But there are other reasons why launching an attack on North Korea to kill Kim and eliminate his nuclear and missile capability, is a lousy idea. One is that such an action would almost certainly it would mean the contamination of part or even much of North Korea with nuclear fallout and radiation, and perhaps South Korea too. Another is that given the long history of US "precision" targeting going terribly wrong, it would likely mean much death and destruction for the long-suffering North Korean people. It would also almost certainly mean utter bloody chaos in a country that for nearly three-quarters of a century has been ruled by one absolute tyrant or another, in which there is simply no organized system of governance at lower levels to handle anything, from delivery of health services to distribution of food. Add in the inevitable pent-up demands by many North Koreans for vengeance against those who for so long oppressed them, and if you think the chaos that followed the US invasion and overthrow of Saddam Hussein and the Baathist leadership of Iraq was bad, or that the chaos of the US overthrow of Gaddafy in Libya was bad, you ain't seen nothing yet, should North Korea's leader gets offed in a US air strike.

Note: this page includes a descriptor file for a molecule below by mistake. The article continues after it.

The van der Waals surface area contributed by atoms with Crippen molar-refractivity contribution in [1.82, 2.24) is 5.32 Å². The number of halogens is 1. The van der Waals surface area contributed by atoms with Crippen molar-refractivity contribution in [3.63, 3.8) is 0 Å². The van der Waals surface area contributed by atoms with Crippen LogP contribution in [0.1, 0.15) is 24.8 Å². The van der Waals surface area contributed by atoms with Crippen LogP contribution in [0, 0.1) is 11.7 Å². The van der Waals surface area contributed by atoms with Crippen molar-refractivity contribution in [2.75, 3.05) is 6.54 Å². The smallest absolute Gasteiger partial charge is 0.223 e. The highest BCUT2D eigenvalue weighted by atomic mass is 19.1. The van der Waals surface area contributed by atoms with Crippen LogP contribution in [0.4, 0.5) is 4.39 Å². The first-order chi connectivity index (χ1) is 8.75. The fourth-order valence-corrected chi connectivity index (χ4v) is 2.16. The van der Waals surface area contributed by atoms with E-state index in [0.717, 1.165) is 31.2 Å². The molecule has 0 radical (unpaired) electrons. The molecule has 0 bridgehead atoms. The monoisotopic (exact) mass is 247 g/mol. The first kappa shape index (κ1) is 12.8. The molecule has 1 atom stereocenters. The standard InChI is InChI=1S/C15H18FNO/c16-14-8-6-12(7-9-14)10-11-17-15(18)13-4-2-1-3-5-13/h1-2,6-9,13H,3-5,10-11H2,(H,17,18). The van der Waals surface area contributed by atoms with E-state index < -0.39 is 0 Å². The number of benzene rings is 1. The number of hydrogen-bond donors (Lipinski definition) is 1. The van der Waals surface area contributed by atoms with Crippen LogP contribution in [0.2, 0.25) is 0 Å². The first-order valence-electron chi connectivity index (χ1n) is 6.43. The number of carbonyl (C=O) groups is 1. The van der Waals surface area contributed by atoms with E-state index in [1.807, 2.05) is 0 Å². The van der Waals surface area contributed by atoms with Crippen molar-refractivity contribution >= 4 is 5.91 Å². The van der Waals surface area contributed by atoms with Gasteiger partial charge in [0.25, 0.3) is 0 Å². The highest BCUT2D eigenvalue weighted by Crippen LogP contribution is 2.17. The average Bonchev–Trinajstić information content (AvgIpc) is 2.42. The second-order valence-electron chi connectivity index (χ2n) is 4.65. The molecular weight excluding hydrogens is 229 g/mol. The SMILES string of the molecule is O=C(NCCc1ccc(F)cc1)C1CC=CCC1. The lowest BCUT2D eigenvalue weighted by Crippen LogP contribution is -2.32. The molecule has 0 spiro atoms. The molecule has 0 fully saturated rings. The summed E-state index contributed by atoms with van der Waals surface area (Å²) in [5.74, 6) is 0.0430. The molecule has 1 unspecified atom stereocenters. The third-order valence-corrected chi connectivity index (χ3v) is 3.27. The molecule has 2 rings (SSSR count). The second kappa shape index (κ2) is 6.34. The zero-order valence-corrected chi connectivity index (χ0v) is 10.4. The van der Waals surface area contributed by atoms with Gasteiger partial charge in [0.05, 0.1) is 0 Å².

In theory, China, South Korea or Japan could step in with troops, money and civilian personnel to help reestablish some kind of order and peace, while preventing the rise of yet another tyrannical government, but none of that is likely. The Chinese would probably not want to take it on, the Japanese are viewed negatively as a former colonial power, and South Korea may not want the financial burden of rescuing the North, which would be staggering. Meanwhile, while the US could relatively easily, and at minimal cost, "take out" North Korea's missiles, nukes and leadership, especially in the case of the Trump administration, there is absolutely no interest in taking on the costs of occupying and subsidizing the rebuilding North Korea following such an ill-conceived attack. The US has never been good at picking up the pieces after destroying a country, and under Trump, it is likely to be even less concerned about such after-effects of its violence.